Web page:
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Casey Affleck vs. Denzel Washington – The Race in Best Actor Just Got Interesting

Denzel washington
Denzel Washington accepts the award for outstanding performance by a male actor in a leading role for "Fences" at the 23rd annual Screen Actors Guild Awards at the Shrine Auditorium & Expo Hall on Sunday, Jan. 29, 2017, in Los Angeles. (Photo by Chris Pizzello/Invision/AP)

Up until last Sunday, the race for Best Actor seemed, if not locked up, then something close to it. “Manchester by the Sea” star Casey Affleck won virtually every critic award – including the Critics’ Choice and Golden Globe – leading up to Sunday’s Screen Actors Guild Awards. There, he was favorited to win again, due in no small part to the fact that the film itself was the most nominated on the film side. Instead, the film was completely shut out and “Fences” star and director Denzel Washington walked away (much to his own surprise) with the Actor. So what happened, and what does it mean for the Oscars?

While we’ll never know for certain why someone does or does not win, there are some interesting factors to consider. For starters, Washington had never won a SAG despite being nominated six times when Best Ensembles are added in. As a very beloved actor across the industry, perhaps people felt it was time to give him his due. Another thing to consider, of course, is the role itself. Washington’s role in “Fences” is a masterclass in acting. It’s a role he previously won a Tony for. It’s the sort of stuff actors eat up – a big, powerhouse performance. By contrast, Affleck’s performance is more on the muted side. A third factor to consider (and one that I personally don’t put too much stock into), is the controversy surrounding Affleck. Could his years-old sexual harassment allegations (which were settled out of court between the parties) be somewhat to blame? There’s been some backlash, but nowhere near the fever pitch levels that surrounded “The Birth of a Nation” director/star/writer Nate Parker. Right or wrong, unless or until said backlash reaches those levels, I wouldn’t expect for it to have much of an impact on the race. It’s far more likely that this year is a prime example of how much critics and industry folks can differ on their film preferences.

So, what does Washington’s SAG win mean for the Oscars? Let’s look at the history:

  1. Only four times in SAG’s 22-year history has the Best Actor winner at SAG NOT repeated at the Oscars.
  2. The last time a SAG Best Actor winner didn’t repeat at the Oscars was 13 years ago.

History tells us Washington’s odds of winning, at least compared to where they were a few days ago, are now through the roof. There might even be a new frontrunner. Of course, with more precursors under his belt so far, Affleck still should not be counted out and can absolutely still win. After all, only six times in SAG history have all four SAG winners repeated at Oscars, although that’s happened a lot more in recent years. Look at 1997, 2004, 2009, 2010, 2013 and 2014 for the examples. While all four SAG winners could repeat this year, it’s probably more likely that one of them does not. Mahershala Ali and Viola Davis seem like sure bets, so that leaves Emma Stone and Washington more likely to be vulnerable. Take your pick.

Affleck’s best shot at regaining his momentum is the BAFTA Awards on Feb. 12, where Washington isn’t even nominated. However, should Affleck lose there to someone like “La La Land” leading man Ryan Gosling, I’d say you might want to consider changing your bets (if you haven’t done so already) to Washington or even Gosling in a complete shocker. The race would then get even more interesting. After all, people have won for a lot less – Adrien Brody won the Oscar for “The Pianist” after losing the Globe, Critics’ Choice, BAFTA and SAG. And, let’s not forget, Russell Crowe managed a Best Actor Oscar win (for “Gladiator”) after losing BAFTA, SAG and the Globe, although he did win the Critics’ Choice. Crazy things can and do happen.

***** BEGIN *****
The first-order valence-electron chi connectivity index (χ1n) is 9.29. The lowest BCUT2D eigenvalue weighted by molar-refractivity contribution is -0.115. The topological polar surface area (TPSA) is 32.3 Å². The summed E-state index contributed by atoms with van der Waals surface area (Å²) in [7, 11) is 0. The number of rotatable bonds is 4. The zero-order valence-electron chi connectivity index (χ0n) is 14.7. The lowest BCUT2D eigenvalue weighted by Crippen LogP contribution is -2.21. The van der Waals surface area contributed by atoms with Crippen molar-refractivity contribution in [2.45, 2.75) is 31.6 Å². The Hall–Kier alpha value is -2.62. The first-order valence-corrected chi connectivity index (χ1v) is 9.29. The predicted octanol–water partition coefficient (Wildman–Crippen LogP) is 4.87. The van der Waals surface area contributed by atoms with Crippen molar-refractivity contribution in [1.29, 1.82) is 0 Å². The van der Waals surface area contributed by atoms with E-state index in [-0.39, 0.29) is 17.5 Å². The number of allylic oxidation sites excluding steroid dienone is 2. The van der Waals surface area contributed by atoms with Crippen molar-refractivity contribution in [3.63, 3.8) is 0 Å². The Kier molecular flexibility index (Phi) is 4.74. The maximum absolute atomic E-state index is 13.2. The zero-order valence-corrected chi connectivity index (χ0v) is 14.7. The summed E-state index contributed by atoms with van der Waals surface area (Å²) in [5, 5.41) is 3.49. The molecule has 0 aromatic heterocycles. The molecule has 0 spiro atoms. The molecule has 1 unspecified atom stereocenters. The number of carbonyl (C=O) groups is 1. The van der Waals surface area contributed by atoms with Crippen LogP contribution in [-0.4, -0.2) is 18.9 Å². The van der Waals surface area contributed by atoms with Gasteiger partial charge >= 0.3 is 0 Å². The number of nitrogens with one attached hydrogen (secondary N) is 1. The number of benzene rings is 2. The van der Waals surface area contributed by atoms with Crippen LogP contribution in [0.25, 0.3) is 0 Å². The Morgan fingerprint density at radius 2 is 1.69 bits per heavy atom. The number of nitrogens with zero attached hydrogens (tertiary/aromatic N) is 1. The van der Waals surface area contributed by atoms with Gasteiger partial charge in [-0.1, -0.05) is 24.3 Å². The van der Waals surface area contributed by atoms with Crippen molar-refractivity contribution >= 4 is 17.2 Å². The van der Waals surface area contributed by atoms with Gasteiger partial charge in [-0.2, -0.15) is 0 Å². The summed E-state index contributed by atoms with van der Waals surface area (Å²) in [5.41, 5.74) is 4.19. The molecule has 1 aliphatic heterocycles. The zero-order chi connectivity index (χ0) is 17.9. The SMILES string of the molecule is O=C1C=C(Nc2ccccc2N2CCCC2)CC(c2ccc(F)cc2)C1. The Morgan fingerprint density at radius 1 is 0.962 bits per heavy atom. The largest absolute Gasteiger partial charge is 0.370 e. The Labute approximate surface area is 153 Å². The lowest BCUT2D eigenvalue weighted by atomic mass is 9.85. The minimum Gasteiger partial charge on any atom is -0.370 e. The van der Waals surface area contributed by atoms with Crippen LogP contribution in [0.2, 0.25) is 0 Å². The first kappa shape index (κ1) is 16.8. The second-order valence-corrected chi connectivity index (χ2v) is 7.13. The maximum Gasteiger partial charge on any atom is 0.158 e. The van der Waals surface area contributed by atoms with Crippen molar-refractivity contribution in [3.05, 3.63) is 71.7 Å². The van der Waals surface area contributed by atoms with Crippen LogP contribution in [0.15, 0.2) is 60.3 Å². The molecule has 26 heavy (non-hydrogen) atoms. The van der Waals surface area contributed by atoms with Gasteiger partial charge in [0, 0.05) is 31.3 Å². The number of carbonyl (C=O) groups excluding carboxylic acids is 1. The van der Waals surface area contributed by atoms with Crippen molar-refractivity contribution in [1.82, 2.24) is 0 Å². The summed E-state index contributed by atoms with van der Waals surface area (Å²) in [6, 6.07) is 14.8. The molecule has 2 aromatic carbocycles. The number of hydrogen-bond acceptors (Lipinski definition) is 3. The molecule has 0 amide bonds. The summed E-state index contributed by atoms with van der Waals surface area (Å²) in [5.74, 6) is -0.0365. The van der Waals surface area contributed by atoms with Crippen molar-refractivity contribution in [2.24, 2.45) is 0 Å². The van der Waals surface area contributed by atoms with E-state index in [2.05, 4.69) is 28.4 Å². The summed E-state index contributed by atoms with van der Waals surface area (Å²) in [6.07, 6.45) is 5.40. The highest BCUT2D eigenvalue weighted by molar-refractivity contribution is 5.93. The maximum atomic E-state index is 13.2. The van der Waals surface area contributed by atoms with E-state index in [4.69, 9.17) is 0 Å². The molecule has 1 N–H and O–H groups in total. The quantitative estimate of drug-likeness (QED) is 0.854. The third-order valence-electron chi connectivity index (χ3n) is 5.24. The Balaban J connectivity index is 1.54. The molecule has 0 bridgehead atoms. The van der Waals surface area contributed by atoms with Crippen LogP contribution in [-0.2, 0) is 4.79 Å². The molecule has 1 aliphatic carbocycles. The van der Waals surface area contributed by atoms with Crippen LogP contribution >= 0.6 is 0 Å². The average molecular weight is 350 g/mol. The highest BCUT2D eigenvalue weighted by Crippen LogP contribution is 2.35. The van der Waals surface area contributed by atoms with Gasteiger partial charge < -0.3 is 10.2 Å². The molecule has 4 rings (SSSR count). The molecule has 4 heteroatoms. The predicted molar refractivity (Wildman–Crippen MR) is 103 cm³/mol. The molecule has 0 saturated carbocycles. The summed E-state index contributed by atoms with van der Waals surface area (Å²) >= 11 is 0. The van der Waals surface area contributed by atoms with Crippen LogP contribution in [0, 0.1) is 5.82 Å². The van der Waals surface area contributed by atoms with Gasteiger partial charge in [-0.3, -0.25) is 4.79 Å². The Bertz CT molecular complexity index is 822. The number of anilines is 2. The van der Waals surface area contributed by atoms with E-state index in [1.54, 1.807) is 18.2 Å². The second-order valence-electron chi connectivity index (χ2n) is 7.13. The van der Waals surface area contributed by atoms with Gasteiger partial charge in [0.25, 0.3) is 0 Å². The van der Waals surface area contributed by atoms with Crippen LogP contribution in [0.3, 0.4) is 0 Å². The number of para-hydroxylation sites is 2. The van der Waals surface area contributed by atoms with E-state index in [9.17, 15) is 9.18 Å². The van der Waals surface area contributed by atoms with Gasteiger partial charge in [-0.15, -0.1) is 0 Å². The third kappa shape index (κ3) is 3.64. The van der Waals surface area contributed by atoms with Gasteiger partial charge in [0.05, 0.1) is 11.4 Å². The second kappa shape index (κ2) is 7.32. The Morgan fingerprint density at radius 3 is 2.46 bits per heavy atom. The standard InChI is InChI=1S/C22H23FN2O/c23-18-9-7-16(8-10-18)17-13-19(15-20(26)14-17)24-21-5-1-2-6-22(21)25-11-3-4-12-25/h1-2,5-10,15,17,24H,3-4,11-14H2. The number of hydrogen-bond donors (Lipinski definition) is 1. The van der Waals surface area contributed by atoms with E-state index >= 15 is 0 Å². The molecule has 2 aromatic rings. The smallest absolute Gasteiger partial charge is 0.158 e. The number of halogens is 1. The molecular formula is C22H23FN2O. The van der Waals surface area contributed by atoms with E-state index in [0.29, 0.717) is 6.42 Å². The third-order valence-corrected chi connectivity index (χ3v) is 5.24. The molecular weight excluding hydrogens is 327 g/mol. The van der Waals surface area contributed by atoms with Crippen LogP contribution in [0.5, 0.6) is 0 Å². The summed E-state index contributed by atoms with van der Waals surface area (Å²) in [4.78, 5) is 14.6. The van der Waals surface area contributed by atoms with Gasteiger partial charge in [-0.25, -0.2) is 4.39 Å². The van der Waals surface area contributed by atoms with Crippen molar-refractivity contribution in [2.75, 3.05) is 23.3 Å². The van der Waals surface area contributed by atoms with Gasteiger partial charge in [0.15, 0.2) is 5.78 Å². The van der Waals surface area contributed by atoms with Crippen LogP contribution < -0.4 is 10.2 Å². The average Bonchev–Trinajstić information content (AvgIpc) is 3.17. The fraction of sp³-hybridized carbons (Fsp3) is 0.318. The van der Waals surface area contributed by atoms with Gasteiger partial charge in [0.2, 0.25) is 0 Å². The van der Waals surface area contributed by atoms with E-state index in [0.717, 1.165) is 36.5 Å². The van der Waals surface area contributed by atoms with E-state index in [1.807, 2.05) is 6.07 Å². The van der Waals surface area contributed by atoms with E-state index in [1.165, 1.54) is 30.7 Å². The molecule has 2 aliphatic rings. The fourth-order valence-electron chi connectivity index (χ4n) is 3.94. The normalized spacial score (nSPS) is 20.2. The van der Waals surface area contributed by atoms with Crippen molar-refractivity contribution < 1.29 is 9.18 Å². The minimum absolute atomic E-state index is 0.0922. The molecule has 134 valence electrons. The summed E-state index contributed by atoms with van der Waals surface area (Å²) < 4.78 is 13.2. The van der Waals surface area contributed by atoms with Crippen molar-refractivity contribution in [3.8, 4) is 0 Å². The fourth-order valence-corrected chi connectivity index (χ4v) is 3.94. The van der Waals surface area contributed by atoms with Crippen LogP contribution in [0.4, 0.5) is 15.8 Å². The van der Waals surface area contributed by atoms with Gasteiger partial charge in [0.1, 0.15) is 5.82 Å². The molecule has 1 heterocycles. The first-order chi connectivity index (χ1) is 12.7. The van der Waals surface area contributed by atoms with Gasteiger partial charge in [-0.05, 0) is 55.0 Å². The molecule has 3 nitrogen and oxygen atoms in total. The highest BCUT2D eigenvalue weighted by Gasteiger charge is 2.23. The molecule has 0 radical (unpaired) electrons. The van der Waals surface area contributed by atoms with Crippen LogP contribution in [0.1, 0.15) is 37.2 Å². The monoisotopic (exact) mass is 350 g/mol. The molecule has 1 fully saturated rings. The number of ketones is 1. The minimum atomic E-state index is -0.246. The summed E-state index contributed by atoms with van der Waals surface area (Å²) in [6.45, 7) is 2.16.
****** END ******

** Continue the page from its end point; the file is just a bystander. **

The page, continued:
More than likely though, Affleck takes the BAFTA and we’re still faced with a very close race between him and Washington. For now, in a year where many are crying out about a “boring” race, it seems there’s finally an interesting one to latch onto, and one that a lot of people didn’t see coming at that. Ultimately, rules and precedents were made to be broken, but they are also rules and precedents for a reason. We’ll have to wait until Feb. 26 to see which is which this year in Best Actor.

Tell us: What do you think of Denzel Washington’s Best Actor chances? Or Casey Affleck’s chances?
Who do you think will win on Oscar Sunday? Let us know in the comments below!

CHECK OUT OTHER CATEGORIES:

PICTURE |DIRECTOR | LEAD ACTOR | LEAD ACTRESS |SUPPORTING ACTOR |SUPPORTING ACTRESS |ORIGINAL SCREENPLAY |ADAPTED SCREENPLAY |ANIMATED FEATURE |PRODUCTION DESIGN | CINEMATOGRAPHY | COSTUME DESIGN | FILM EDITING | MAKEUP & HAIRSTYLING | SOUND MIXING | SOUND EDITING | VISUAL EFFECTS | ORIGINAL SCORE | ORIGINAL SONG | DOCUMENTARY FEATURE | FOREIGN LANGUAGE | LIVE ACTION SHORT | ANIMATED SHORT | DOCUMENTARY SHORT

What do you think?

Written by Lauren Huff

Lauren Huff is a film and awards geek. When she's not writing about film and the industry, she's drinking coffee, reading mystery novels or hanging out with her husband and stinking-cute puppy. She's reported from the red carpets of Austin Film Festival, SXSW and various film premieres. Her work has appeared in several outlets, including Deadline, The Hollywood Reporter, Us Weekly and more.

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